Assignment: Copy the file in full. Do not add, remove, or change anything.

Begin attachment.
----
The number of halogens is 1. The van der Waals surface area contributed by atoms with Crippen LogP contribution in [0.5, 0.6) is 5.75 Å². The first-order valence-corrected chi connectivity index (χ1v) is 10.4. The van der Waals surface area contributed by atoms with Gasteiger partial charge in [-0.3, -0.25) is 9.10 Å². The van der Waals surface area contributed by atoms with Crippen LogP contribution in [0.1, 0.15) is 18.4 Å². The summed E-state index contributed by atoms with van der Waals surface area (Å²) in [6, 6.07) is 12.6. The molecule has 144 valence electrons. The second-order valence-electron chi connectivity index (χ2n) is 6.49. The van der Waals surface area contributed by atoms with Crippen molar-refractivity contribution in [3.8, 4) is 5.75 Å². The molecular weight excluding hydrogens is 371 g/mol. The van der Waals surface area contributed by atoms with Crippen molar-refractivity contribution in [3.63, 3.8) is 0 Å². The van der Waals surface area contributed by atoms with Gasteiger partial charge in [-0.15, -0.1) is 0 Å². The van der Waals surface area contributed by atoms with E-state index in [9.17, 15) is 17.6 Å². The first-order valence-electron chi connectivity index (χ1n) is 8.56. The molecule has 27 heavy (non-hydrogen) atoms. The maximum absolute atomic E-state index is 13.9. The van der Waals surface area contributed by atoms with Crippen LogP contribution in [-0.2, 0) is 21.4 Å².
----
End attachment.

The number of halogens is 1. The van der Waals surface area contributed by atoms with Crippen LogP contribution in [0.5, 0.6) is 5.75 Å². The first-order valence-corrected chi connectivity index (χ1v) is 10.4. The van der Waals surface area contributed by atoms with Gasteiger partial charge in [-0.3, -0.25) is 9.10 Å². The van der Waals surface area contributed by atoms with Crippen LogP contribution in [0.1, 0.15) is 18.4 Å². The summed E-state index contributed by atoms with van der Waals surface area (Å²) in [6, 6.07) is 12.6. The molecule has 144 valence electrons. The second-order valence-electron chi connectivity index (χ2n) is 6.49. The van der Waals surface area contributed by atoms with Crippen molar-refractivity contribution in [3.8, 4) is 5.75 Å². The molecular weight excluding hydrogens is 371 g/mol. The van der Waals surface area contributed by atoms with Crippen molar-refractivity contribution in [3.63, 3.8) is 0 Å². The van der Waals surface area contributed by atoms with Gasteiger partial charge in [-0.15, -0.1) is 0 Å². The van der Waals surface area contributed by atoms with E-state index in [9.17, 15) is 17.6 Å². The first-order valence-electron chi connectivity index (χ1n) is 8.56. The molecule has 27 heavy (non-hydrogen) atoms. The maximum absolute atomic E-state index is 13.9. The van der Waals surface area contributed by atoms with Crippen LogP contribution in [-0.2, 0) is 21.4 Å².